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Sunday Favorites: Change Coming to Embattled Springs


Women stand in front of the gazebo that once stood near Manatee Mineral Spring.

Photo: Manatee Historical Archives. 

This week marked a milestone for Manatee Mineral Spring when historical advocates unveiled a interactive walkway detailing the groups of people that utilized the body of water throughout the centuries.

Efforts to preserve the spring’s rich history are finally trending upward for the first time in three decades, after the spring was covered with a concrete slab. However, another spring with similar properties has been closed and remains mired with controversy and bad decisions.

Warm Mineral Springs in North Port was set to re-open. The city's only attraction, which is jointly owned by the city and Sarasota County, had been a lightning rod of controversy since its July closing, when city and county leaders couldn't come up with a plan to keep it open.

After much debate and the threat of a lawsuit, the two parties decided that it was in the county and city's best interest to re-open the springs, which also included a restaurant and day spa, and they settled on letting an operator bid for the opportunity of a short term lease.

Enter New York-based doctor Grigory Pogrebinsky. Awarded the chance to run the springs for a year, Pogrebinsky was planning to re-open the attraction as early as October.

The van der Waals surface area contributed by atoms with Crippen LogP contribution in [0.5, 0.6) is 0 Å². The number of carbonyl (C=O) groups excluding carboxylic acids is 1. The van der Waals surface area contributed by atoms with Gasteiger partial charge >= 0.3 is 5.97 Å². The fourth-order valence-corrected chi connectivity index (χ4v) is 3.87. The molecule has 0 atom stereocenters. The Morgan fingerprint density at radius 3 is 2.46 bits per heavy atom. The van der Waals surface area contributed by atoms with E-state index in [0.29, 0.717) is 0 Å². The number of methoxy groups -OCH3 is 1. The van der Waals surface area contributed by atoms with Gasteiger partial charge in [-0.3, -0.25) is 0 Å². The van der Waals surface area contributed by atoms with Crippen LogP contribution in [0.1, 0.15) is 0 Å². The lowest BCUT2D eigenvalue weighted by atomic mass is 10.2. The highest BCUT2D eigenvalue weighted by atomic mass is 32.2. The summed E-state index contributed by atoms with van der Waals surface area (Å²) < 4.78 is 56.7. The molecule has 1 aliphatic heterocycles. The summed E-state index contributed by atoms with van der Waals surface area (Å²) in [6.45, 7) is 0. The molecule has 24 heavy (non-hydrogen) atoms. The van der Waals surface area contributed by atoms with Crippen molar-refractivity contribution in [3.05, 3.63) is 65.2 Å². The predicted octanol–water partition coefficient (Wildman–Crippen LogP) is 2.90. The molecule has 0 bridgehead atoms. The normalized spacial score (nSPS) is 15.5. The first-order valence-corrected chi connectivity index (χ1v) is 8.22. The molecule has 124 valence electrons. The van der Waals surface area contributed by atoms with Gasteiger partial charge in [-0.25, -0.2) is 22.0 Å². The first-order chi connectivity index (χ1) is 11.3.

But as he toured the grounds, the doctor decided the facilities needed work and the park represented a safety hazard, instead of a healing safe haven, which he envisioned the park becoming. Porgrebinsky then decided not to sign the agreement with the city because of the disrepair, and now the city and county are back at square one.

The springs, which once drew thousands of visitors each year from around the world, sit empty, waiting once again to find its purpose.

Meanwhile, the Manatee Mineral Spring site is finally getting the attention it deserves, as the historical society is planning to unveil a historical, interactive walkway.

The spring has long been closed, ever since Bradenton city leaders decided to cover it with a concrete slab in the 1980's. Once considered one of the county's jewels, one that served generation upon generation, the spring was thought to have medicinal healing properties, much like its counterpart in North Port.

Buried beneath concrete, the spring is getting a second life. The interactive walkway, which opened October 19, winds around the perimeter of the springs, and details all of the cultures and peoples who have used it.

Signs along the way explore the area’s history, including Native Americans, the maroons of Angola, Early Pioneers, The Third Seminole War, The Civil War, and much more.

Will Manatee Spring ever be re-opened, the concrete slab ripped off?

A small group of history enthusiasts that purchased the spring in 1998 think so. Called Reflections of Manatee, that group's executive director Trudy Williams, believes that plans could call for one day reopening Manatee Mineral Spring, a move that would undoubtedly delight residents and restore one of the region’s historical treasures.

While positive steps have been made at the Manatee Mineral Spring, it's unfortunate that two of Florida's unique natural attractions traverse such obstacles due mismanagement and neglect.

Read my article regarding the closing of Warm Mineral Springs. 


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